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IJRDPL - Vol 7, Issue 1 (2018), January - February

Pages: 2901-2905

Date of Publication: 15-Jan-2018


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Perception regarding skewed sex ratio among reproductive age group females in an urban slum of Haryana

Author: R Verma*1, K Bhalla 2, V Chayal1, R Kumar 1, M Dhankar3, R Dhaka 1 and G Agrawal 1

Category: Pharmaceutical Sciences

Abstract:

Objective: The steep downfall in the child sex ratio is a prime indicator of lack of women empowerment, respect and esteem or worth in the society. Women make up for almost half of the total population of India, but they still lag behind men in a lot of areas. The present study assessed the perception of reproductive mothers about declining sex ratio.

Methods: The study was a community based epidemiological study with cross?sectional design and carried out by house to house visit in an urban slum of district Rohtak and duration was January to June 2017. The study recruited 500 reproductive age group female having age 15-49 years.

Results: The present study found that that most of the participants (49%) were in the age group of 25–35 years, 35% of subjects were either illiterate or literate up to primary class and nearly half (55%) of study subjects were belonged to upper caste and 31% of individuals from backward class.

Conclusion: The study concluded that factors mainly responsible for down sex ratio are dowry culture and son preference. Besides, poor female literacy and sharp increase in number of ultrasound machines have also contributed to the skewed sex ratio.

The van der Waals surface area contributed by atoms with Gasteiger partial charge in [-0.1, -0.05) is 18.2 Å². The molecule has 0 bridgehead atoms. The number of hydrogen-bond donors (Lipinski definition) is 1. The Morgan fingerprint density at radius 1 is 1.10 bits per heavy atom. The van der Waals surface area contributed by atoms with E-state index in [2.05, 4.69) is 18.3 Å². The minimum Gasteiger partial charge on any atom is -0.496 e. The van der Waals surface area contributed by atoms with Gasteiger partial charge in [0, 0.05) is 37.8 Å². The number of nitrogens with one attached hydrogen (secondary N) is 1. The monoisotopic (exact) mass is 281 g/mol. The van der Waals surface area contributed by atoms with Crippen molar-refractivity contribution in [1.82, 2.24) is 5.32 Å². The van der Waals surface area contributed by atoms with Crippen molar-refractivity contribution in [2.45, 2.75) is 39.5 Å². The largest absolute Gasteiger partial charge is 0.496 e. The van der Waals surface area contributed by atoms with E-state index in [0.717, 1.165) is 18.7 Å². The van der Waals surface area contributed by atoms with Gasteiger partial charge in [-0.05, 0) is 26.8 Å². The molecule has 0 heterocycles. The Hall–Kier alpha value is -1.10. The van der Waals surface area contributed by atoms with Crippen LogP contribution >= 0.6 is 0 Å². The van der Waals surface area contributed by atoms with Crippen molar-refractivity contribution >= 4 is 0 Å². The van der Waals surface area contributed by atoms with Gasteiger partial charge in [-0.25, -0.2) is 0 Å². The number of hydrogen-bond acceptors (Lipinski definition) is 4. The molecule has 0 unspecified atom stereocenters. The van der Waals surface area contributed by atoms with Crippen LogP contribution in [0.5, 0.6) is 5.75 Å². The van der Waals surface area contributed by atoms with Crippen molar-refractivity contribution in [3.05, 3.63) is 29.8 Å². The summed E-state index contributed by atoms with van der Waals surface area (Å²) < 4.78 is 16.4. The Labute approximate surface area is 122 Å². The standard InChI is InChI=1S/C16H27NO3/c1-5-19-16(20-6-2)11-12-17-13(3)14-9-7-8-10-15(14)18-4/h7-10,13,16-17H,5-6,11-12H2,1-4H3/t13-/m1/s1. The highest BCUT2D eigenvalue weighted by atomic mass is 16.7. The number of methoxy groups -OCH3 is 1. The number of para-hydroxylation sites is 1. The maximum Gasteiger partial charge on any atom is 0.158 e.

Keywords: Literacy, Sex ratio, Abortion, ParayaDhan, Dowry

DOI: 10.21276/IJRDPL

DOI URL: http://dx.doi.org/10.21276/IJRDPL.2278-0238.2017.6(7).2901-2905

Full Text:

INTRODUCTION

India is a secular, democratic and republic country having population of 1.3 billion. Recently, India has made tremendous advancements in scientific, medical, social and economic fields, yet certain social evils like female feticide, sex discrimination etc continues to be a problem in our country. The census 2011 showed a significant declining trend in child sex ratio (0-6 years) from 945 girls /1000 boys in 1991 to 927 in 2001 and further to 919 in 2011 and Haryana has sex ratio of 934[1]. The steep downfall in the child sex ratio is a prime indicator of lack of women empowerment, respect and esteem or worth in the society. Women make up for almost half of the total population of India, but they still lag behind men in a lot of areas. Over the last few years, a significant fraction of women have been at the receiving end of discrimination and exploitation. One of the significant contributors to the adverse child sex ratio in India is the practice of elimination of female fetus[2].

It is harrowing that a lot of females are not even allowed to be born. In Haryana, the dowry demand has negative influence on the desire for daughters that leads to termination of female foetus resulting in unfavorable sex ratio.